Tonight is -- perfect. Windy and cold and only the tiniest cold sliver of a moon-white moon in the indigo-chakra-dark Autumn sky. You can feel ideas and change and odd bits of oddness blowing around, unseen, in the air and, every now and then, an acorn hits you hard on the head or an oak leaf catches itself in your hair or the unknowable touches the buckle of your spine.
My patroness is the Goddess Hecate, goddess of the crossroads on cold, windy nights when things go suddenly liminal and change is already flowing across the boundary between what couldn't be and what might become. She comes with her several-headed dogs, who look in all directions and She shows up, unafraid, I like to think, but afraid or unafraid, She shows up, and She midwifes both what's being born and what's dying. She stands there, where you have to choose, or where you have to admit that the choice has been made for you, and where two roads diverge in the wood and you, you'll take either the smooth one or the one less traveled by -- and that will make all the difference.
And so, tonight, when the veil's so thin it seems like a lacy membrane, when anyone can walk outside and sense the holes between HERE and WHERE HERE'S HEADED, when sugar skulls are for sale in Mexican markets and jack-o-lanterns light the way of the beloved dead all over America, I am almost drunk with my love of liminal spaces: childbirth, death, the Moon, which Hecate Soteria presided over as a land where souls went after death, elections, sea changes, emerging leitmotifs, the turning point on the Wheel of the Year where it stops being THIS YEAR and, in a moment, becomes NEXT YEAR.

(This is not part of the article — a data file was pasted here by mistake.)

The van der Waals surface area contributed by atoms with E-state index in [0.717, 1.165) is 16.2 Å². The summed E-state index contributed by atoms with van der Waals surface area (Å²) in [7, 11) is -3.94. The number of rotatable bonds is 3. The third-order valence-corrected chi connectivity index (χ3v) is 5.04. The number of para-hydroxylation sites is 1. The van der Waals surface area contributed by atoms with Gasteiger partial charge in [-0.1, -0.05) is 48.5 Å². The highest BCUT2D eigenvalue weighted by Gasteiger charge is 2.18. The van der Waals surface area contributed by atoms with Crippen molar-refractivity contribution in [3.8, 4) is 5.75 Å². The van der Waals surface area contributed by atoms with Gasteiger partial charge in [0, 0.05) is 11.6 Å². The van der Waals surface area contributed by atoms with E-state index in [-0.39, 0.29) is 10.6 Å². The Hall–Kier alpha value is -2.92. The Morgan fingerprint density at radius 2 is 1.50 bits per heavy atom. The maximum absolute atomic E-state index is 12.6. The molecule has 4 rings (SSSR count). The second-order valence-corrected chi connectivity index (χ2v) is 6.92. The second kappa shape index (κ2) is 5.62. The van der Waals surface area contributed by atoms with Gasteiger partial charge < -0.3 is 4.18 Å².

Thirty-five years ago today, my hormones went FLUSH, I was overcome with tears, and 48 hours later, I gave birth to my wonderful Son. The road branched. And all unaware, with nothing but my catholic school background and grounding in the BVM and the saints, I felt Her then, my patroness, Goddess of childbirth (that liminal time when women turn their bodies into a portal for Life to come into the world and do so only by risking death, which may have been one of my very first experiences of using my body in order to do magic) wrapping me in Her cape and setting my feet upon the loveliest and steepest branch of the crossroads. And for many years, that was all that I knew: that I'd gotten the tiniest, vaguest glimpse of something and that, if I could ever track it down, I'd follow it all my life.
Today, both Son and DiL had major professional victories. Today, G/Son is preparing to trick-or-treat for the first time outside his Nonna's back porch. Tonight, I am preparing my home for the witches who will fly in tomorrow, sailing their broomsticks on the wild Autumn wind, to dance and sup and burn things and do magic here in my odd little cottage in the oak grove. Thirty-five years ago, I had no idea. And that's what makes it fun.
May your beloved dead visit you in love and may the coming year beckon warmly to you across the Swiss-cheese veil. Once more, once more, once more, into the breech.
I'm a woman, a Witch, a mother, a grandmother, an eco-feminist, a gardener, a reader, a writer, and a priestess of the Great Mother Earth. Hecate appears in the
Homeric Ode to Demeter, which tells of Hades who caught Persophone
"up reluctant on his golden car and bare her away lamenting. . . . But no one, either of the deathless gods or of mortal men, heard her voice, nor yet the olive-trees bearing rich fruit: only tenderhearted Hecate, bright-coiffed, the daughter of Persaeus, heard the girl from her cave . . . ."